I’m not sure you’ve read the whole thing. Automations, templates, scenes, scripts…those are all shareable and yaml.

Sharing how you added an allergy sensor to your HA instance is not needed.

5 Likes

Guess we all just better get used to editing unreadable JSON files under .storage versus YAML. And /or watching a lot of click here, click there Youtube videoes to figure out how to do something that could have been described in a few lines on the forum…

9 Likes

I read the whole thing, but I came away with the impression that things like automations and scripts are still being allowed to exist in YAML, but it was not stated that that would be the primary method encouraged to be used in the future. Also, what about sensors? Some of my most complex and interesting customizations are sensors.

2 Likes

template sensors will stay in YAML I think, they want to add it to the UI too but more like how they did timers and input_* so hopefully in the future it means you won’t need to restart to add a template sensor :slight_smile:

If you use the UI editor for an automation it generates the YAML in the background. That YAML can still be edited by hand and can still be viewed / shared as needed.

As for sensors, is there even a GUI way to edit them today? I believe they would fall into one of these categories from the original post:

Integrations that integrate transports. These integrations allow users to define their own protocol, e.g., MQTT, serial, GPIO.
Integrations that process Home Assistant data and make this available to other integrations, e.g., template, stats, derivative, utility meter.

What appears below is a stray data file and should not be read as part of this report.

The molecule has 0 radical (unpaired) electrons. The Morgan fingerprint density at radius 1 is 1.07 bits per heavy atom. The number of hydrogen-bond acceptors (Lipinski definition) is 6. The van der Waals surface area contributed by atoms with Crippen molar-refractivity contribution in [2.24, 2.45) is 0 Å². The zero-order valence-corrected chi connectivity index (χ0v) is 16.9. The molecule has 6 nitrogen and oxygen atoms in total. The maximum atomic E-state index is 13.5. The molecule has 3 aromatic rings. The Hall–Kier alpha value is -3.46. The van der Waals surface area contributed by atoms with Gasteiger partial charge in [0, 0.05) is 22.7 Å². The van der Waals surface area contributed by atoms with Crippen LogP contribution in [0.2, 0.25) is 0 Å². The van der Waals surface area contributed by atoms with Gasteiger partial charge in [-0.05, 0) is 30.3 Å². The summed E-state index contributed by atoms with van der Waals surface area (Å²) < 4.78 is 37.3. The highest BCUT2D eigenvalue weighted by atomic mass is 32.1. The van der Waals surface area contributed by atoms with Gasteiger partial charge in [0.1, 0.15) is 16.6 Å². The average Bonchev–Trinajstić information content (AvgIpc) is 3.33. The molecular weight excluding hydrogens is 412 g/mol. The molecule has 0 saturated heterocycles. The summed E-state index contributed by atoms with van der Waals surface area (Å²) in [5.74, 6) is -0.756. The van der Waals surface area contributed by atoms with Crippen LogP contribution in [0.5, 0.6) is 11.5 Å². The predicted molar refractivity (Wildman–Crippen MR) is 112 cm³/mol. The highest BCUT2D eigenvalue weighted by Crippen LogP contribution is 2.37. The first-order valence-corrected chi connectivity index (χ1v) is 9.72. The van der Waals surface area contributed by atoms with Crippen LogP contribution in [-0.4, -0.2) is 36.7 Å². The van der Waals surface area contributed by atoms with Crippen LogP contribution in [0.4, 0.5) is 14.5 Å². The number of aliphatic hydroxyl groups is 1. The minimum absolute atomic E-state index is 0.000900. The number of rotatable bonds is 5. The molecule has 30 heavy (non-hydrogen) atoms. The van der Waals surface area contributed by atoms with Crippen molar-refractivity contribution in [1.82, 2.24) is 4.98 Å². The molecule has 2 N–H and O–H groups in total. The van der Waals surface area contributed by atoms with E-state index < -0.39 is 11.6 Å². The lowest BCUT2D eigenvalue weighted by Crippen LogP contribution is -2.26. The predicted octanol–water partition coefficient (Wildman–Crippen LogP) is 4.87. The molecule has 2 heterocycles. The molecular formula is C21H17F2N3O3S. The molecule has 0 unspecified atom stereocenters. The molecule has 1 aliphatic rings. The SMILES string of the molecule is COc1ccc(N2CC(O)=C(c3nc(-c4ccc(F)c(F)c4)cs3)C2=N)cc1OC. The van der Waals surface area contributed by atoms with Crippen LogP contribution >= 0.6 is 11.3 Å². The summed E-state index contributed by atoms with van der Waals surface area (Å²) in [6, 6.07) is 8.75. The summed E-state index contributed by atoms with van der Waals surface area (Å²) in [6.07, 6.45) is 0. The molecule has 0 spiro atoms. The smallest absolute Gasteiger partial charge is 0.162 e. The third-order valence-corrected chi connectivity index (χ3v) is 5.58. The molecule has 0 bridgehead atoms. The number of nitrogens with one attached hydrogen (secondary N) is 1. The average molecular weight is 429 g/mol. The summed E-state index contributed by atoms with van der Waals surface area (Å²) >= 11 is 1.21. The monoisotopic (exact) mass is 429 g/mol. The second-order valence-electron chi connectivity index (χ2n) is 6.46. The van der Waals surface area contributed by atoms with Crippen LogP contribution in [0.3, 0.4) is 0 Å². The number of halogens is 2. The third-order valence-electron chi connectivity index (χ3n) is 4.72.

Integrations that provide automations, e.g., automation, device_sun_light_trigger, alert.
Integrations that help controlling devices and services, e.g., script, scene.
Integrations that expose Home Assistant data to other services, e.g., Google Assistant, HomeKit.

To me, the biggest take away is that configuration of integrations will be via the GUI (which is, frankly, better) and eveything else will still be YAML. Please help me to understand why this is an issue (and I’m asking honestly because I keep seeing posts about this and no one really had a solid reason).

6 Likes

What are you trying to edit in .storage?

I’ve moved many of my integrations from the YAML setup to the GUI setup and in all cases it was easier in the GUI. Are you seeing a place where it’s harder / less intuitive to setup via the GUI? If so, where?

2 Likes

No, but sharing the fact that you DO have an allergy sensor was useful.

I learned everything about homeassistant from others’ githubs, and would look and say to myself “hmm, where does sensor.xyz come from?” and then look through the rest of the configuration and find out what integration it was. Even inspired me on what hardware to buy.